One of my dearest friends just recently gave birth via c-section to save the life of her baby. While most of us would agree that we don’t want a c-section, the reality is that some of us are stuck with them. I don’t want to debate the merits of VBAC vs. repeat c-sections here or the overuse of surgery in childbirth. That’s for a different day entirely.
Maybe you have a risky complication like my friend, or perhaps like me, your baby is breech. Either way, you may need to grieve the c-section for a while, as I did, when I realized that my hopes of a natural child birth were gone. I spent my entire pregnancy gearing up for a completely natural childbirth, so it was a huge heartache when I learned that would not be possible. I’d even skipped the c-section chapters of the pregnancy books!
The reality is that some of us will have c-sections, whether we like them or not. And moms need to talk about it, share their experiences so that others can learn from them, and try to make the best of something that really isn’t a ton of fun.
With every pregnancy, I hear disapproving tones from other moms and friends. I hear it in their questions and I see it in their eyes. Sometimes I feel the need to defend my c-sections, but in my third pregnancy, I realized that it was more important that I become content with this idea and make the most of it.
1. Breastfeeding Can Happen!
Nursing is hard for a lot of moms, myself included. But if you add the fact that some of us have to recover from major surgery while trying to learn to breastfeed, things get really complicated and even more difficult. It’s hard to sit up at times and definitely hard to move around. And a medicated body doesn’t respond to breastfeeding the same way an unmedicated one will. But that doesn’t mean nursing can’t work.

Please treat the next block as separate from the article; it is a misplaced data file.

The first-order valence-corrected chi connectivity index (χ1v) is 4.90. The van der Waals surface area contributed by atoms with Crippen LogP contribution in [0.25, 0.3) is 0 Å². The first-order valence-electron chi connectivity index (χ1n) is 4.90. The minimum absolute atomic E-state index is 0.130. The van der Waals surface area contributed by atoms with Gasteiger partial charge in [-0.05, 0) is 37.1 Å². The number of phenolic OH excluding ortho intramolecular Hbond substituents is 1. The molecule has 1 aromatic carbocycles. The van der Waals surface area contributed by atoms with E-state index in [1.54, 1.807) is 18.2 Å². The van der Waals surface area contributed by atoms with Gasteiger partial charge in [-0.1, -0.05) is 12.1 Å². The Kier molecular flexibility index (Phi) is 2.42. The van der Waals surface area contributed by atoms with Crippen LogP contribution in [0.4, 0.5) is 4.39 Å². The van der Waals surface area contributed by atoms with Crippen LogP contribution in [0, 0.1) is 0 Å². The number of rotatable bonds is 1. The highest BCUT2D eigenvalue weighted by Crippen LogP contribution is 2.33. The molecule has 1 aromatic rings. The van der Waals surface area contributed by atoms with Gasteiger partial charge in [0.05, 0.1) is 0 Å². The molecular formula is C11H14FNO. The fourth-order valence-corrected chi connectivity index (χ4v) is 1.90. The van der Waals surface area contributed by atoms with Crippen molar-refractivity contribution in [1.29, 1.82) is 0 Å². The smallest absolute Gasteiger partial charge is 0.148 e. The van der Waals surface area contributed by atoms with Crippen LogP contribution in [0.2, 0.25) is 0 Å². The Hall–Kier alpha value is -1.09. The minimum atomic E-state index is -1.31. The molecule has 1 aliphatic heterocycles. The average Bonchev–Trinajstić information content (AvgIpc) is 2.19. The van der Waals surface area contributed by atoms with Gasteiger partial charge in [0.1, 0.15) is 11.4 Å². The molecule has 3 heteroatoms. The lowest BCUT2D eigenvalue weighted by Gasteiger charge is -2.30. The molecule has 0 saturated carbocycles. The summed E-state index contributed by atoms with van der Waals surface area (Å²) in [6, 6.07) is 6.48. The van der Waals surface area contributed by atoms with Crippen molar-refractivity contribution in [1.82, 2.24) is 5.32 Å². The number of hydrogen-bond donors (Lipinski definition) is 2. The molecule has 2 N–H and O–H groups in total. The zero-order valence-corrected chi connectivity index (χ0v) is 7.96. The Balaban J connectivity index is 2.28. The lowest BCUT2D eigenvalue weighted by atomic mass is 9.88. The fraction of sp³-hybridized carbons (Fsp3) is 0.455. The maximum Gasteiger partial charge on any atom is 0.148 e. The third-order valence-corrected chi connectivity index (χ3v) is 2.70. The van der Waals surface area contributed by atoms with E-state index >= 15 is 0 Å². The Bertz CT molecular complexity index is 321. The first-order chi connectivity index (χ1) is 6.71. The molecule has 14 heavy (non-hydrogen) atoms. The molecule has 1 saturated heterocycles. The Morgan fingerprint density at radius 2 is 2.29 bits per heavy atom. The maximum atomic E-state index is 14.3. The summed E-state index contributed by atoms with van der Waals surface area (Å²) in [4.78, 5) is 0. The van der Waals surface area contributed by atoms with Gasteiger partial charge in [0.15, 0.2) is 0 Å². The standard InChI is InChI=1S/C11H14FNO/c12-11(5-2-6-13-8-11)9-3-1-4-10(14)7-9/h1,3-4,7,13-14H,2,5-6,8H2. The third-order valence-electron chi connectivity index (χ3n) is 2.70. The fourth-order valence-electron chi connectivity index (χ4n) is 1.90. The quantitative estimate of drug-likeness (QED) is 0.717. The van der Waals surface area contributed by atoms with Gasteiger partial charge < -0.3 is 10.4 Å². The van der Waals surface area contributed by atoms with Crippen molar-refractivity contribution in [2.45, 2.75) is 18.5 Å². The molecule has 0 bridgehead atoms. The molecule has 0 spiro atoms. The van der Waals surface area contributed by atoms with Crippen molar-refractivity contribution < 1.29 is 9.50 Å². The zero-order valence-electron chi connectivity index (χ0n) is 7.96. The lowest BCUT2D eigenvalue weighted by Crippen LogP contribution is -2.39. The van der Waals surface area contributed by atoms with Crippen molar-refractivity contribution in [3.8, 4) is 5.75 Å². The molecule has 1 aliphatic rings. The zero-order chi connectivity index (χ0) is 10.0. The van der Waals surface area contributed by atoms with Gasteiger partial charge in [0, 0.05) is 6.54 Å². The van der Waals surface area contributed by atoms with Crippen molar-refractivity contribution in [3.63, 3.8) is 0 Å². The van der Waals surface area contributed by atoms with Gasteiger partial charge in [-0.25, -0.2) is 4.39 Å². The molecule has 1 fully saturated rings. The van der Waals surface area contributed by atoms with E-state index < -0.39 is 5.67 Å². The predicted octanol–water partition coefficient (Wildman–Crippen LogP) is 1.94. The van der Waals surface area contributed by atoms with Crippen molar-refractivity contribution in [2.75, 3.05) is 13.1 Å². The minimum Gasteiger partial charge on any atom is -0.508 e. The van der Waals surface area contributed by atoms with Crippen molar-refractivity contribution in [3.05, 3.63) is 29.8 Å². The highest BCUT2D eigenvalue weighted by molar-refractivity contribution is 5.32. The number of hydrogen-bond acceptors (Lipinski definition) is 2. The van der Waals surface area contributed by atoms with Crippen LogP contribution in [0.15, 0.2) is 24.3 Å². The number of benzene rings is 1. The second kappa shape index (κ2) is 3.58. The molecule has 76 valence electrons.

You may find that you need to get creative with breastfeeding positions. I’ve found the classic clutch or football hold to be incredibly useful with my babies after a c-section. With my second baby, biological nurturing position was very effective too. You may also need to pump to get your breasts to respond well and give your baby something to latch onto. This is where a good lactation specialist will be a huge help. My philosophy with breastfeeding problems is that I will keep asking for help from different people until I finally find the help that actually works for me and my baby.
After my third c-section, I was too weak to hold my baby. The nurse helped me latch my baby the first time and after that, my husband was able to properly position and latch the baby until I was strong enough to handle it myself. Never be afraid to ask for breastfeeding help. Women are passionate about breastfeeding and will do anything to make it work for you and your baby.
If you’re stuck with a scheduled c-section, you may as well nest your little heart out before that baby comes. When I leave to have a baby for my c-section, my home is spotless and I’ve got my freezer stocked up with meals I’ve made ahead of time.
Since my family lives several hours away, they are always able to make it here for the birth of my babies. It’s one of the few perks of having a scheduled c-section.